This time, perhaps due to public pressure, NRC sided with Parks and a congressional investigation was ordered for TMI. “The amount of wrongdoing and misconduct that came out through the hearing process was extraordinary,” Joanne Doroshow, lead counsel for the advocacy group TMI Alert, says in the documentary.

It was found that prior to the facility’s opening, safety data had been falsified and documents were destroyed. In addition, system flaws and cover-ups immediately after the meltdown of 1979 had left TMI mere minutes from an even worse crisis.

Investigated cover-ups in the control room led to the long-term dangers on Three Mile Island, legal experts say.

That day, control room crews released hydrogen gas into the containment area, which “meant that the core was melting and there could be a significant amount of radiation that is released,” she says in the doc.

It made the decision not to evacuate the community even more devastating, she explains.

“The danger was potentially lethal amounts of radiation the first day, while children were going to school, while people were tending to their farms,” Doroshow says. “These peoples’ lives were in peril and nobody told them … this was a severe crisis just minutes from hundreds of thousands of people dying, the entire area of central Pennsylvania being permanently contaminated by radiation.”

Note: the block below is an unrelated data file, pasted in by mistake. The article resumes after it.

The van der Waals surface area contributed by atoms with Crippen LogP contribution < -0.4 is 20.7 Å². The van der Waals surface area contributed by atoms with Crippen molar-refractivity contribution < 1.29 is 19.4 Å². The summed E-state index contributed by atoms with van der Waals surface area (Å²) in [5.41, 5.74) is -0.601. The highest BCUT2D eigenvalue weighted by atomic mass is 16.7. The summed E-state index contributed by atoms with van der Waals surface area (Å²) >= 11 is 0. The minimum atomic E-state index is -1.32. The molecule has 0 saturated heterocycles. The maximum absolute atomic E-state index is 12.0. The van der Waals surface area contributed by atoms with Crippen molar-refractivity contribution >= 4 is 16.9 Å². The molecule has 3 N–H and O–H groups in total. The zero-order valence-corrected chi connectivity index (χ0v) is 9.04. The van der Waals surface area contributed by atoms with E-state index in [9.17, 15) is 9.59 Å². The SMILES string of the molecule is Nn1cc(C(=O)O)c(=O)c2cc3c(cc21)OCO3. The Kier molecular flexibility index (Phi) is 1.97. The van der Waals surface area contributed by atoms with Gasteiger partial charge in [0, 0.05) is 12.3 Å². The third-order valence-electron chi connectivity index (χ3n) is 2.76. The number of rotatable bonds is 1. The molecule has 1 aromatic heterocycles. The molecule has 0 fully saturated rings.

Parks wasn’t alone with his worries. Townspeople rebelled against nuclear energy after living through Three Mile Island.

Eventually, in 1985, the crane was finally used for cleanup — with better controls in place, thanks to Parks — but it still “froze” on multiple occasions, Devine says.

Parks’ actions soon after cost him his job at the facility, he says, but Barrett — who asked for reassignment out of TMI after the proceedings — says otherwise.

“I’d never heard this, that he was run out of the industry or anything like that,” he says in the documentary.

President Jimmy Carter visited Three Mile Island after the partial meltdown.

That same year, TMI was authorized to reopen an unaffected plant under the same company. The island closed for good in 2019.

“What the industry learned from this is that you can lie, cheat, falsify documents, intimidate and harass workers, be convicted of a crime and you can get a license to operate a nuclear reactor,” Doroshow says.